Bibliometric characteristics of predatory journals in pediatrics

To the Editor: In the past decade, scientific publishing was characterized with the open-access model, unfortunately with the side effect of the appearance of the so-called predatory journals. These predatory journals caused a serious problem to the integrity of medical research, due to rising retraction rates, irreproducible results, and a flood of low quality publications(1). Features of predatory journals are an extremely quick, non existing or unclear peer-review process (sometimes less than one week), false credibility of the editorial board, less than five members of the editorial board, lack of or falsification of institutional affiliations, homepages containing spelling errors, bogus impact factors, e-mail spam, small number of published papers and smaller publication and processing fees(2). To help researchers identify predatory journals, some webpages maintain the lists of possible predatory journals(3, 4). The field of pediatrics is also a victim of this latest trend. While the archived Beale list(3) contains just two, the BHI Predatory Journal list(4) includes 26 suspicious pediatric journals. Interestingly, the two journals from the Beale list are not included in the BHI list; however, all the journals in the BHI list are published by suspicious publishers contained in the Beale list. None of the suspicious journals are indexed in Medline, but two of them are indexed in Scopus.

Most of those journals could be relatively easy to identify using the features enumerated above. Nevertheless, we were interested how less obviously identifiable predatory journals could be distinguished from their non-suspicious counterpart. In that manner we compared two journals included in Beale and BHI lists indexed in Scopus (PJ1 and PJ2) with a pediatric journal (JComp) having a comparable SJR (Scopus Journal Rank), a randomly selected pediatric journal with an average SJR (JAvg) and the first ranked Journal in the Pediatrics, Perinatology and Child Health subject area in Scopus (JFirst) using bibliometric indicators. We analyzed papers published during the period 2013–2017. The search was done on 18th November 2017. We compared the number of published papers, type of papers, the production of ten most prolific countries and five most prolific institutions, the number of countries needed to produce 80% of papers, number of countries and authors, and the size of county co-author networks.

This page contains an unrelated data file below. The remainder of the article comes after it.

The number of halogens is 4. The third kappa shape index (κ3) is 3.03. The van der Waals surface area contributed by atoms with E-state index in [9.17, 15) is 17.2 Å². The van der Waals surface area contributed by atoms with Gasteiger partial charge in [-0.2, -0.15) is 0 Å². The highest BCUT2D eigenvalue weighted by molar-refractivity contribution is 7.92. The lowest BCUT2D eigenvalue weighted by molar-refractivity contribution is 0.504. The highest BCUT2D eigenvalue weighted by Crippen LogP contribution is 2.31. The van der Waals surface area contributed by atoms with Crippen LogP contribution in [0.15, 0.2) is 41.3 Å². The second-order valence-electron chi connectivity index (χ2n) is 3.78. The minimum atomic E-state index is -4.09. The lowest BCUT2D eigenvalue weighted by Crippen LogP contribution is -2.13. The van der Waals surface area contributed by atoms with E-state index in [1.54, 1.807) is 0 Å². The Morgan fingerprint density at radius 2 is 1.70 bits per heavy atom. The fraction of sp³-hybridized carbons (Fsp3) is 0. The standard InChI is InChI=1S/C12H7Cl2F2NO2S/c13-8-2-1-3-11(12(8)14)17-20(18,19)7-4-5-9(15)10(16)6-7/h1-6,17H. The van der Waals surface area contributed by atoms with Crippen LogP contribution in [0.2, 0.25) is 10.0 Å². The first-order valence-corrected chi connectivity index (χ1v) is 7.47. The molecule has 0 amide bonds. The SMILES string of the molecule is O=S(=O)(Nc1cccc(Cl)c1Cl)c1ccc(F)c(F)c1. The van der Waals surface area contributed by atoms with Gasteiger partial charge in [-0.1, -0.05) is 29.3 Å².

The results of the comparison are presented in Table 1. We see that the JFirst and JAvg differs quite clearly from PJ1 and PJ2 in terms of bibliometrics indicators. On the contrary, the JComp falls in somewhere between two above groups, and could belong to each one. Thereafter, we may claim that the main, not yet reported differences between non-suspicious journals (NSJs) and possible predatory journals (PPJs) are:

  • Number of types of papers published. PPJs don’t publish editorials, erratum, and articles in press;

  • The distribution of papers in NSJs is spread to substantially more authors and countries than in PPJs

  • The most prolific NSJs authors and institutions produce much smaller share of total number of papers than most prolific PPJs authors and institutions

  • A considerable number of countries are involved in co-author networks in NSJs than in PPJs.

Table 1 The comparison of bibliometrics attributes of journals

To conclude, the easiest, but not the most accurate way to distinguishes between non-suspicious and possible predatory journals is to inspect if the journal in question is listed in predatory journal’s list. Another possibility is to try if the journal is indexed in Scopus, Web of Science, or Medline, but as noted above indexing is not yet the guarantee that the journal is not predatory. Analyzing the simple bibliometric characteristics of the journal in question is the third possibility. Significant number of papers from same authors and institutions, absence of editorials, erratum, and article in press is a clear sign that the journal is probably predatory.

References

  1. 1

    Harvey HB, Weinstein DF . Predatory publishing: an emerging threat to the medical literature. Acad. Med. J. Assoc. Am. Med. Coll. 2017;92:150–151.

  2. 2

    Shamseer L, Moher D, Maduekwe O et al, Potential predatory and legitimate biomedical journals: can you tell the difference? A cross-sectional comparison. BMC Med. 2017;15:28.

  3. 3

    List of Predatory Journals | Stop Predatory Journals. Available from https://predatoryjournals.com/journals/. Last accessed on 15th November 2017.

  4. 4

    BHI. Predatory Journals - Available from http://blacklist.research.ac.ir/. Last accessed on 15th November 2017.

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Correspondence to Peter Kokol.

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Kokol, P., Završnik, J., Žlahtič, B. et al. Bibliometric characteristics of predatory journals in pediatrics. Pediatr Res 83, 1093–1094 (2018). https://doi.org/10.1038/pr.2018.54

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